Madison County, south of Des Moines, is my ancestral home. It’s far enough off I-35 that a visit requires either intentionality or spontaneity. For me it was the latter. Whim and memory coaxed me toward the exit less taken. As I approached the town of Truro, I saw the cemetery on a hill to my left, marked by one large evergreen. The plot was mercifully small. It took little time to locate the graves of my great grandparents and grandparents.
The solitary moments brought tears, not so much in grief over the long-departed but rather for the human condition generally, mine and yours. Life is brief. Our days, as the Psalmist says, are as grass. They flourish then wither. Lives once vibrant and productive are so soon marked by weathered stones in unkempt graveyards.
In the several days before his own death, Jesus visited a tomb. The stone was not a monument but a doorway, an entry that was about to become an exit. Lazarus had been dead four days. Jesus would soon resuscitate his friend, thereby putting death on notice as to its own terminal condition. In Christ, death is not the last word. Tombstones are stepping stones.
In raising Lazarus, Jesus was fomenting a confrontation with the religious and political establishments that would soon lead to His own death. He was also foreshadowing His resurrection and those of all who believe in Him. Before speaking life back into Lazarus, He comforted the grieving sisters by saying, “I am the resurrection and the life. Whoever believes in me, though he die, yet shall he live, and everyone who lives and believes in me shall never die.”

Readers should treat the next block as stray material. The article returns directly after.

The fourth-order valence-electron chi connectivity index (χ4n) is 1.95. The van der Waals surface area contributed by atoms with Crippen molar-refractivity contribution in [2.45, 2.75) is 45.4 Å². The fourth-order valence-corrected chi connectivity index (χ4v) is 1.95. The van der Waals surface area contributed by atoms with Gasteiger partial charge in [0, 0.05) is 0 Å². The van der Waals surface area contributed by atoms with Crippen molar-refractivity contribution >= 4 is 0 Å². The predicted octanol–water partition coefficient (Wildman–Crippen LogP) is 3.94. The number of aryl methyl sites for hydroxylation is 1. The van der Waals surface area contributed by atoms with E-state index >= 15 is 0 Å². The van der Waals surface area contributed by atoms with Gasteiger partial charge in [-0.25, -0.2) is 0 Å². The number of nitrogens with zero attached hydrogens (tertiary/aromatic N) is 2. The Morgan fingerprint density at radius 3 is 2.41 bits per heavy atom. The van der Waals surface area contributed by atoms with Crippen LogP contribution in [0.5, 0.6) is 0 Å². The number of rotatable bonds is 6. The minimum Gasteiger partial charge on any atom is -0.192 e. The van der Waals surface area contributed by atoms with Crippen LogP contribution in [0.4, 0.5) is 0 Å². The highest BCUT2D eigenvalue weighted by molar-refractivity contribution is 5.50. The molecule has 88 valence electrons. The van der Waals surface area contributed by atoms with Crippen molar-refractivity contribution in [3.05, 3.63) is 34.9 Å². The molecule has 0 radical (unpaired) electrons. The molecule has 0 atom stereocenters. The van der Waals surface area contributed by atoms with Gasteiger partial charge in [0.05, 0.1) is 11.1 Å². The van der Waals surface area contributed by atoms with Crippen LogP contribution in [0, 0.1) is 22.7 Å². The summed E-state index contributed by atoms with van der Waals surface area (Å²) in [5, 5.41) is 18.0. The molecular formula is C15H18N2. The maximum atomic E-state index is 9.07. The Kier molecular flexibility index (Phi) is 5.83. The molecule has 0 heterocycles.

In a loud voice Jesus called Lazarus forth. Lazarus could not raise himself. No, it took the Divine Presence and Word to raise him. But, after his decaying, stinking, grave-cloth-bound body was quickened in that cave, he did somehow squirm to his feet, stumbling to daylight. Jesus instructed the astonished crowd to “Unbind him and let him go.”
Each year, billions around the world will gather to observe the death and celebrate the resurrection of Jesus. That’s a good thing. I hope you joined them to walk the way of the cross and empty tomb again. Be reminded that the resurrection means that all of this is more than ancient history and more than annual ritual. It is not just an invitation to an old graveyard, but also to a new life. We celebrate the resurrection because Jesus has spoken “come forth” over us too.
Jesus invites us from death to life now and forever. The death pall of our sin gives way to the dance of life He offers. The unsealed grave seals the deal. The tears are for joy. There’s likely not a Christian or a Christian church in your town that won’t introduce you to this new life. They’ll take you, grave clothes and all. Is Jesus shouting into your tomb? There is no better time to “come forth.”